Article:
England’s largest exam board has set out a timetable to move some of its exams on-screen – with a large-entry subject like English going digital by 2030.
AQA today published proposals that include parts of GCSE Italian and Polish to be assessed digitally by 2026, currently sat by around 10,000 pupils.
More subjects will follow until bigger subjects are partly digitally assessed in 2030 – meaning hundreds of thousands of simultaneous exams.
Students’ devices would be offline in the exam hall so they won’t be able to search for information on the internet or access artificial intelligence tools.
The exam board will now consult the sector before announcing more detailed plans in 2024. However proposals will also need regulatory approval from Ofqual.
Colin Hughes, AQA’s chief executive, said: “Technology and change are two constants in education… Moving to digital exams is the next step of this evolution.”
AQA said that while some boards currently use on-screen tests for a small number of subjects, such as computer science, this is the first time any board has said out a timetable for moving a high volume GCSE subject digital test.
The board has also today launched an online demo of its digital exams.
‘Quicker to type answers’
In 2025, AQA will launch its first digital mock exams for the GCSE Italian and Polish reading and listening components before they move to live exams the following year.
The exams will take a “paper behind glass approach”, meaning the existing exam paper will be replicated on-screen. But in the longer term, there is “much potential for more innovative and interactive assessment”.
AQA said it doesn’t want to “overburden” schools so chose two subjects with an average cohort size of four. This year, 7,000 students sat the board’s Polish exam, with 3,000 for Italian.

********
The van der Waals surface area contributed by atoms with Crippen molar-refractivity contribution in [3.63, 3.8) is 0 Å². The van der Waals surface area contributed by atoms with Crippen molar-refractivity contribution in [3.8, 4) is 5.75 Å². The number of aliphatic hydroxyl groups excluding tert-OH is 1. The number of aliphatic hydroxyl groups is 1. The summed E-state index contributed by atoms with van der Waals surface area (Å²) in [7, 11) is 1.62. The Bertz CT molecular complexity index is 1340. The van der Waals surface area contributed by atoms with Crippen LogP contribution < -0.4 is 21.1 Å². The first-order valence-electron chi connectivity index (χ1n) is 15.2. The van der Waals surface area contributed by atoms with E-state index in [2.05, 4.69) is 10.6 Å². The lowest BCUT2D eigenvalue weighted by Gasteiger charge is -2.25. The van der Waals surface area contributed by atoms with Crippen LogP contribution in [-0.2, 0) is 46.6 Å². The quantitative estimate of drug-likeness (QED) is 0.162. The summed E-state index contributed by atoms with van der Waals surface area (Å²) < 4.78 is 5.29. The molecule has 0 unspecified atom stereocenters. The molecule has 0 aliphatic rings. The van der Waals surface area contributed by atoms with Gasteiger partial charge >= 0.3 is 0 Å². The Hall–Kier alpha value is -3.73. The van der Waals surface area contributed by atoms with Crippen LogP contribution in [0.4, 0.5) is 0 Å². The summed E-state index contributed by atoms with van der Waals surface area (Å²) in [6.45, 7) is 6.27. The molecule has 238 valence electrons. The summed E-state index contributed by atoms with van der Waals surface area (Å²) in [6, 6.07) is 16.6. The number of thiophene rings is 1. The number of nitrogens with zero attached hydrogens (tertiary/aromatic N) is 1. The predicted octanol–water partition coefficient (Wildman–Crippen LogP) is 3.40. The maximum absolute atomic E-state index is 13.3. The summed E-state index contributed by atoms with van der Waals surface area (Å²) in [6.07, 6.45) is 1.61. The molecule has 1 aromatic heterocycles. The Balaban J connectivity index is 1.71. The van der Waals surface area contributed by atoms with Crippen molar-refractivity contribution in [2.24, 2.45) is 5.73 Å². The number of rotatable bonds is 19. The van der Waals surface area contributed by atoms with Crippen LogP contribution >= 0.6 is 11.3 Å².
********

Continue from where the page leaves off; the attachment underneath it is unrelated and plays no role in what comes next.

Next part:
A pilot of digital science exams, the findings of which have been published in the board’s “making it click: the case for digital examinations in England” report today, show 52 per cent of students were positive about their experience of taking GCSE science digitally in the pilot.
A further 36 per cent felt neutral while 12 per cent felt negative.
Positive experiences were higher for GCSE computer science, at 77 per cent, with 19 per cent feeling neutral and less than four per cent feeling negative.
Middle class pupils were more likely to say they prefer pen and paper (24 per cent) compared to working class pupils (19 per cent).
Sixty-three per cent of young people felt comfortable using a computer for longer than an hour, whereas only 36 per cent felt comfortable using a pen and paper for that time.
Students were also glad to not have to worry about handwriting legibility, AQA said.
AQA-commissioned research also found an estimated 9 per cent reduction in carbon emissions per exam.
But there are challenges and “legitimate concerns” on moving to digital exams.
One of the “clearest” issues is digital infrastructure, with 79 per cent of teachers saying that is something they would need, followed by typing training and more time using technology in classrooms.
Most teachers and school leaders surveyed felt five years (33 per cent) would be a suitable timeframe for implementation.
While those surveyed felt digital exams could help students with special educational needs and disabilities, there were concerns disadvantaged students may be negatively impacted because of lack of technology at home, for instance.
The board said further research is required to determine how digital exams may impact the attainment gap. AQA will also monitor other countries to learn from their practices.
Some students in the pilot reported difficulties “when faced with the unfamiliar layout of a digital exam paper” which could “be a very disconcerting experience in a high stakes exam setting”.
The board said it wants to “reassure the sector that we will be moving forward in a measured, sensible way and that we will provide teachers and candidates with as much detail as we can as early as we can”.
Ofqual and the Department for Education are currently undertaking a feasibility study on “what it would take” to make GCSEs and A-level exams “fully digital”.
However the regulator has ruled out allowing robots taking over the marking of students’ work.
A spokesperson said handwritten responses will “remain an essential part of regulated qualifications for the foreseeable future”.
The regulator’s scrutiny of AQA’s plans will “include a review of issues such as how the awarding organisation will prevent malpractice, ensure fairness and that the qualification will secure valid grades for students”.